Monday, July 18, 2011

To all my friends back home, from Alpena, MI, where everything is squishy today

We have received your kind shipment of hot and humid air ( Detroit 94/75, Minneapolis 97/80) and it has made us so homesick for Houston (93/78) that we are thinking about turning to the south where a/c is considered a necessity. Besides, we don’t want to miss the tropical storm season.

Taking its cue from the rising outside temps, our frig went on the fritz (50 is the best it gets right now) and tomorrow we will be getting a new circuit board.  Hopefully my watermelon will be cool enough to eat again before we get too far south (where people know watermelons are supposed to be icy cold).  We plan to hug the shore of Lake Michigan as close as we can for a few breezes before hitting the non-peninsula states to the south (Indianapolis (95/78). We might stop at a few places that advertise they are KOOL inside.

As you might gather from my jiggly bicycling movies in my photo albums Mr. Lincoln and I have logged a few bike miles this summer in Wisconsin, Michigan and Minnesota. They have glorious long bike paths here. But today, it was too muggy to bike. We ducked inside NOAA's shipwreck museum to watch movies about the Great Lakes storm of November 1913 when twelve ships disappeared to watery graves.  Made me shiver for a moment.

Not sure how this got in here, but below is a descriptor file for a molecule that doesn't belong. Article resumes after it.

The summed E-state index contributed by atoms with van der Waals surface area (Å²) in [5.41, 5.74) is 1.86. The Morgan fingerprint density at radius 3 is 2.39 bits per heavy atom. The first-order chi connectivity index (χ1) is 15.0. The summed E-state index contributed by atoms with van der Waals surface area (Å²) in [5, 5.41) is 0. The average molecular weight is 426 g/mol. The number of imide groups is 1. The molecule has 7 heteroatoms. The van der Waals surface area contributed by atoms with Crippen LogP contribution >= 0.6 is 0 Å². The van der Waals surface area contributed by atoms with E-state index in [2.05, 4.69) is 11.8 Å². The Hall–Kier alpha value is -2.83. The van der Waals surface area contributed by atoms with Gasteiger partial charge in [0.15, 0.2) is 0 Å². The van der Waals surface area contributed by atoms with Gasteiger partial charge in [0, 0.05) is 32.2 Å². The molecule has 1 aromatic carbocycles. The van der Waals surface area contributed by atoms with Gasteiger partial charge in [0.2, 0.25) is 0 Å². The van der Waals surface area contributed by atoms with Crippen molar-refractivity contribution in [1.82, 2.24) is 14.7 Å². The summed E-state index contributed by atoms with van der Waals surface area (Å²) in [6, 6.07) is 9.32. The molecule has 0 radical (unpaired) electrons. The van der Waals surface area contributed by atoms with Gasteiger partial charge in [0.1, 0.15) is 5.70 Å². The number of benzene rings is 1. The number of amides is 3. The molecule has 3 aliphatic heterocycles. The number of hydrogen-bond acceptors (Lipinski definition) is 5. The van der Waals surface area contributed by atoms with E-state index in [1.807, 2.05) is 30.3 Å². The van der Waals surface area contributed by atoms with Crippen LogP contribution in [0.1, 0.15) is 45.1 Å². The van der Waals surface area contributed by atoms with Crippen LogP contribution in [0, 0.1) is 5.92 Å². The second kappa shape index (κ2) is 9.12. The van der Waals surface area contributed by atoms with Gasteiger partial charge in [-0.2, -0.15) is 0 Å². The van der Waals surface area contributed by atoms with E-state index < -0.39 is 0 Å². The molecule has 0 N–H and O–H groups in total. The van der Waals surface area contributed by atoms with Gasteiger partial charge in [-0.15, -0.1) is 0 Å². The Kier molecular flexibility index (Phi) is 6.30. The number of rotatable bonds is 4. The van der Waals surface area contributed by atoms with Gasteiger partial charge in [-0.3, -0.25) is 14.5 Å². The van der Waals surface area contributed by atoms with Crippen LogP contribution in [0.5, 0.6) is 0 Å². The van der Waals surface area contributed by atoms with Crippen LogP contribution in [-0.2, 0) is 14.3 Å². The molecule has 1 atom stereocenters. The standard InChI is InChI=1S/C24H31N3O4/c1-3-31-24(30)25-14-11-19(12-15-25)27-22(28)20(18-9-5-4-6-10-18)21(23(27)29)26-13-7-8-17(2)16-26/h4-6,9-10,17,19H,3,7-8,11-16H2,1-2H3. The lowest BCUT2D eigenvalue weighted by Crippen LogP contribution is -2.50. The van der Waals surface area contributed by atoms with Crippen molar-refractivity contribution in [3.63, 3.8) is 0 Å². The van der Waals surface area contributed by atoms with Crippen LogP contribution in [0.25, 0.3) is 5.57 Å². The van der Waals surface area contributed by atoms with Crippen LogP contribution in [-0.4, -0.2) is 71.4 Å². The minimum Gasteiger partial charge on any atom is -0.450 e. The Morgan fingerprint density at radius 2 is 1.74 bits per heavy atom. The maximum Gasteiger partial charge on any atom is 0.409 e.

This weekend marked the 108th Chicago to Mackinac sailboat races. The 333-mile race from just off Navy Pier to Mackinac Island is the oldest annual freshwater distance race in the world. An estimated 3,500 crewmembers on 355 boats participated.  Last night a storm with 60 mph winds flipped one of the boats, and two crew members died.   To hear this on the news right after visiting the shipwreck museum brought an erie present day reality to history. Just the day before I had peered out into the water hoping to glimpse some of the boats.  It never occurred to me when I heard rain on the roof in the night that someone would die on the Lakes.

Looking at Huron today, who would ever think this pale blue wonder would wreak havoc?

Great Lakes weather is highly unpredictable.  Sailors leaving port in balmy seas can be confronted within hours by swells thirty feet high.  Unlike ocean swells of that size, these are not rolling but crashing swells, as in swamp and smash your boat. (It was a scary movie and even scarier present day reality; I am not going sailing out there, especially not on an off season November special).  

One more Great Lake amazing fact: did you know that if you spread the water of the Great Lakes over the whole US, we would be nine feet under water?  I'd like to do that this summer.  Pour some on the Southwest.  Pour some onTexas.  If we could just tip Superior on edge for about an hour.....

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